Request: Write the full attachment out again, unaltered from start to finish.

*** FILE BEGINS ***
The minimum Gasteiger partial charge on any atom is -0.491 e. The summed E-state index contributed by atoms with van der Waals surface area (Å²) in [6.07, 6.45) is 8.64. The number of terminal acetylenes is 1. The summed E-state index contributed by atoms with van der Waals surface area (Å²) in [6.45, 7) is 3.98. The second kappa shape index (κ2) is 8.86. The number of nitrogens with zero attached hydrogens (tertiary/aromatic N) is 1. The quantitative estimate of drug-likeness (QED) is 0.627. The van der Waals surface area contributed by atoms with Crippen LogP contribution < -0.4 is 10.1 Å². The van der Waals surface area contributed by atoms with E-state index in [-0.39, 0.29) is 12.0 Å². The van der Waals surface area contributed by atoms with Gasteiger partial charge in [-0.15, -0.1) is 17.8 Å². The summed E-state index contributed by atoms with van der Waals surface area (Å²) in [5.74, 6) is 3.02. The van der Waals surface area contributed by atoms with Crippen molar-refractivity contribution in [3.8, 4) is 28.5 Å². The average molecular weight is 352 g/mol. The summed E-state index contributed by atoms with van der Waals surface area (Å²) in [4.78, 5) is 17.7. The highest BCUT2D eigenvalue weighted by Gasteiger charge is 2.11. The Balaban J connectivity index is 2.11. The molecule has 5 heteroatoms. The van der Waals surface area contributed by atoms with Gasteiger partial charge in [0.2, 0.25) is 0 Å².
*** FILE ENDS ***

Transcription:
The minimum Gasteiger partial charge on any atom is -0.491 e. The summed E-state index contributed by atoms with van der Waals surface area (Å²) in [6.07, 6.45) is 8.64. The number of terminal acetylenes is 1. The summed E-state index contributed by atoms with van der Waals surface area (Å²) in [6.45, 7) is 3.98. The second kappa shape index (κ2) is 8.86. The number of nitrogens with zero attached hydrogens (tertiary/aromatic N) is 1. The quantitative estimate of drug-likeness (QED) is 0.627. The van der Waals surface area contributed by atoms with Crippen LogP contribution < -0.4 is 10.1 Å². The van der Waals surface area contributed by atoms with E-state index in [-0.39, 0.29) is 12.0 Å². The van der Waals surface area contributed by atoms with Gasteiger partial charge in [-0.15, -0.1) is 17.8 Å². The summed E-state index contributed by atoms with van der Waals surface area (Å²) in [5.74, 6) is 3.02. The van der Waals surface area contributed by atoms with Crippen molar-refractivity contribution in [3.8, 4) is 28.5 Å². The average molecular weight is 352 g/mol. The summed E-state index contributed by atoms with van der Waals surface area (Å²) in [4.78, 5) is 17.7. The highest BCUT2D eigenvalue weighted by Gasteiger charge is 2.11. The Balaban J connectivity index is 2.11. The molecule has 5 heteroatoms. The van der Waals surface area contributed by atoms with Gasteiger partial charge in [0.2, 0.25) is 0 Å².